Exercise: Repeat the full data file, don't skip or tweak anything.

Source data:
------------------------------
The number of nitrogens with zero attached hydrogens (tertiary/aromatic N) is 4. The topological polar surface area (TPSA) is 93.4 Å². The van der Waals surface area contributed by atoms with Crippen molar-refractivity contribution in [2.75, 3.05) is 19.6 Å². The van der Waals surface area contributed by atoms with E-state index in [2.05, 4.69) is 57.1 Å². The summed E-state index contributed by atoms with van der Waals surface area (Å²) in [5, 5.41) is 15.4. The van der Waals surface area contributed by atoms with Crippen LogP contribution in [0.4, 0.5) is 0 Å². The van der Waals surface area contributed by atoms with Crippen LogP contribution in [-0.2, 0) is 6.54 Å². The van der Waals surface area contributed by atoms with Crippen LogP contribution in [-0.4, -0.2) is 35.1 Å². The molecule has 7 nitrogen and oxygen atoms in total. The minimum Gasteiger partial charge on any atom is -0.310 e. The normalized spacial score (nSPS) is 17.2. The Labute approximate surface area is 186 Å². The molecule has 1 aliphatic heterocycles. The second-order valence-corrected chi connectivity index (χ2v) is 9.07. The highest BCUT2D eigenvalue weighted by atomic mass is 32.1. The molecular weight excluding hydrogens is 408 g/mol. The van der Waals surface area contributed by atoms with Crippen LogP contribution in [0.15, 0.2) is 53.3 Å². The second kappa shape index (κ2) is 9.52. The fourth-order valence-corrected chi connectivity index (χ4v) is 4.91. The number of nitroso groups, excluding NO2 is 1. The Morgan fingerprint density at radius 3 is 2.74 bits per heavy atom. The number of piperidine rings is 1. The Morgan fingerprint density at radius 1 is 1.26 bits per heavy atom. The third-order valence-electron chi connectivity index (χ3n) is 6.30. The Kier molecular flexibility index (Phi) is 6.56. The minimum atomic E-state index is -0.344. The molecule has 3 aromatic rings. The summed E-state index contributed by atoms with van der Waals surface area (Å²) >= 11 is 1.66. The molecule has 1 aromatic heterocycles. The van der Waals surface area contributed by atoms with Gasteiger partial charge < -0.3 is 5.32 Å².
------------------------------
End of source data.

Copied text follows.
The number of nitrogens with zero attached hydrogens (tertiary/aromatic N) is 4. The topological polar surface area (TPSA) is 93.4 Å². The van der Waals surface area contributed by atoms with Crippen molar-refractivity contribution in [2.75, 3.05) is 19.6 Å². The van der Waals surface area contributed by atoms with E-state index in [2.05, 4.69) is 57.1 Å². The summed E-state index contributed by atoms with van der Waals surface area (Å²) in [5, 5.41) is 15.4. The van der Waals surface area contributed by atoms with Crippen LogP contribution in [0.4, 0.5) is 0 Å². The van der Waals surface area contributed by atoms with Crippen LogP contribution in [-0.2, 0) is 6.54 Å². The van der Waals surface area contributed by atoms with Crippen LogP contribution in [-0.4, -0.2) is 35.1 Å². The molecule has 7 nitrogen and oxygen atoms in total. The minimum Gasteiger partial charge on any atom is -0.310 e. The normalized spacial score (nSPS) is 17.2. The Labute approximate surface area is 186 Å². The molecule has 1 aliphatic heterocycles. The second-order valence-corrected chi connectivity index (χ2v) is 9.07. The highest BCUT2D eigenvalue weighted by atomic mass is 32.1. The molecular weight excluding hydrogens is 408 g/mol. The van der Waals surface area contributed by atoms with Crippen LogP contribution in [0.15, 0.2) is 53.3 Å². The second kappa shape index (κ2) is 9.52. The fourth-order valence-corrected chi connectivity index (χ4v) is 4.91. The number of nitroso groups, excluding NO2 is 1. The Morgan fingerprint density at radius 3 is 2.74 bits per heavy atom. The number of piperidine rings is 1. The Morgan fingerprint density at radius 1 is 1.26 bits per heavy atom. The third-order valence-electron chi connectivity index (χ3n) is 6.30. The Kier molecular flexibility index (Phi) is 6.56. The minimum atomic E-state index is -0.344. The molecule has 3 aromatic rings. The summed E-state index contributed by atoms with van der Waals surface area (Å²) >= 11 is 1.66. The molecule has 1 aromatic heterocycles. The van der Waals surface area contributed by atoms with Gasteiger partial charge < -0.3 is 5.32 Å².